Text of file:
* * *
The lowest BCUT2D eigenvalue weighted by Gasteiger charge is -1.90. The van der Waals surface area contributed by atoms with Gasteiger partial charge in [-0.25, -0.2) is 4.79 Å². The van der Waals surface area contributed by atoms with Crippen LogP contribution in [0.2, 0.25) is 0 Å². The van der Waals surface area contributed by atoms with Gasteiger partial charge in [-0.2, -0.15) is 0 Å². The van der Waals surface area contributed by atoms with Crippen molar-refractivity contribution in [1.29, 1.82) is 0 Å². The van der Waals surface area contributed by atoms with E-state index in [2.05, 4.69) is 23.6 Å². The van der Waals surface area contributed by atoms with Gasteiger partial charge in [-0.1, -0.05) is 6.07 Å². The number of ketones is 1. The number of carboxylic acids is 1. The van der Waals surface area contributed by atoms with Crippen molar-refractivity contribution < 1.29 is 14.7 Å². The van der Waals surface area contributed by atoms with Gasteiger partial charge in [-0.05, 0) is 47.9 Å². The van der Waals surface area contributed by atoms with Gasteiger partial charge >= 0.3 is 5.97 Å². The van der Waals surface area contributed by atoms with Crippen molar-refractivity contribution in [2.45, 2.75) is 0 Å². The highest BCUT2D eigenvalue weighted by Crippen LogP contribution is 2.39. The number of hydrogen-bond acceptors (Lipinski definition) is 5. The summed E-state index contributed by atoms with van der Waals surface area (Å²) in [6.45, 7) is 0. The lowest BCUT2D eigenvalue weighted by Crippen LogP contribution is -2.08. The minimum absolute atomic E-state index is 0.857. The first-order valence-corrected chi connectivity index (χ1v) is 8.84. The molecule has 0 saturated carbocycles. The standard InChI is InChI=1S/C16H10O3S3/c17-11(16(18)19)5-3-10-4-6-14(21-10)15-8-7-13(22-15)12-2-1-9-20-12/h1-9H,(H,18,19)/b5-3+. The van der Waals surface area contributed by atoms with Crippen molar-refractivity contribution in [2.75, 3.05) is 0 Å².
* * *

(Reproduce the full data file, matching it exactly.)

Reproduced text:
The lowest BCUT2D eigenvalue weighted by Gasteiger charge is -1.90. The van der Waals surface area contributed by atoms with Gasteiger partial charge in [-0.25, -0.2) is 4.79 Å². The van der Waals surface area contributed by atoms with Crippen LogP contribution in [0.2, 0.25) is 0 Å². The van der Waals surface area contributed by atoms with Gasteiger partial charge in [-0.2, -0.15) is 0 Å². The van der Waals surface area contributed by atoms with Crippen molar-refractivity contribution in [1.29, 1.82) is 0 Å². The van der Waals surface area contributed by atoms with E-state index in [2.05, 4.69) is 23.6 Å². The van der Waals surface area contributed by atoms with Gasteiger partial charge in [-0.1, -0.05) is 6.07 Å². The number of ketones is 1. The number of carboxylic acids is 1. The van der Waals surface area contributed by atoms with Crippen molar-refractivity contribution < 1.29 is 14.7 Å². The van der Waals surface area contributed by atoms with Gasteiger partial charge in [-0.05, 0) is 47.9 Å². The van der Waals surface area contributed by atoms with Gasteiger partial charge >= 0.3 is 5.97 Å². The van der Waals surface area contributed by atoms with Crippen molar-refractivity contribution in [2.45, 2.75) is 0 Å². The highest BCUT2D eigenvalue weighted by Crippen LogP contribution is 2.39. The number of hydrogen-bond acceptors (Lipinski definition) is 5. The summed E-state index contributed by atoms with van der Waals surface area (Å²) in [6.45, 7) is 0. The lowest BCUT2D eigenvalue weighted by Crippen LogP contribution is -2.08. The minimum absolute atomic E-state index is 0.857. The first-order valence-corrected chi connectivity index (χ1v) is 8.84. The molecule has 0 saturated carbocycles. The standard InChI is InChI=1S/C16H10O3S3/c17-11(16(18)19)5-3-10-4-6-14(21-10)15-8-7-13(22-15)12-2-1-9-20-12/h1-9H,(H,18,19)/b5-3+. The van der Waals surface area contributed by atoms with Crippen molar-refractivity contribution in [2.75, 3.05) is 0 Å².